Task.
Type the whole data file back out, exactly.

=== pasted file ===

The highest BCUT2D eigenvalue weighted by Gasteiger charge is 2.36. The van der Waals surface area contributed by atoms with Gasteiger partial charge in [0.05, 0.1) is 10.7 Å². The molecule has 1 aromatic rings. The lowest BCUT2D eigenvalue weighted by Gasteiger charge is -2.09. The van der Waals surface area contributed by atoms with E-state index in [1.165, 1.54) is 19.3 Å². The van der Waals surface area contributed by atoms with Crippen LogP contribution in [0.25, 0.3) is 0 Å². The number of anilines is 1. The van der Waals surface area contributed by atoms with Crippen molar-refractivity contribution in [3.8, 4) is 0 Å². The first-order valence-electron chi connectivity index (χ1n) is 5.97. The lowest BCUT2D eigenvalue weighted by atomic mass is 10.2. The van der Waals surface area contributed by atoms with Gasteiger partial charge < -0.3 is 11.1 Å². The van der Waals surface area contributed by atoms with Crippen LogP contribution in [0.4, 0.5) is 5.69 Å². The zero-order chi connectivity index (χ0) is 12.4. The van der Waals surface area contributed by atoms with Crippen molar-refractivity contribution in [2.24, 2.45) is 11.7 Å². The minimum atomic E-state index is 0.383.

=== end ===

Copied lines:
The highest BCUT2D eigenvalue weighted by Gasteiger charge is 2.36. The van der Waals surface area contributed by atoms with Gasteiger partial charge in [0.05, 0.1) is 10.7 Å². The molecule has 1 aromatic rings. The lowest BCUT2D eigenvalue weighted by Gasteiger charge is -2.09. The van der Waals surface area contributed by atoms with E-state index in [1.165, 1.54) is 19.3 Å². The van der Waals surface area contributed by atoms with Crippen LogP contribution in [0.25, 0.3) is 0 Å². The number of anilines is 1. The van der Waals surface area contributed by atoms with Crippen molar-refractivity contribution in [3.8, 4) is 0 Å². The first-order valence-electron chi connectivity index (χ1n) is 5.97. The lowest BCUT2D eigenvalue weighted by atomic mass is 10.2. The van der Waals surface area contributed by atoms with Gasteiger partial charge < -0.3 is 11.1 Å². The van der Waals surface area contributed by atoms with Crippen LogP contribution in [0.4, 0.5) is 5.69 Å². The zero-order chi connectivity index (χ0) is 12.4. The van der Waals surface area contributed by atoms with Crippen molar-refractivity contribution in [2.24, 2.45) is 11.7 Å². The minimum atomic E-state index is 0.383.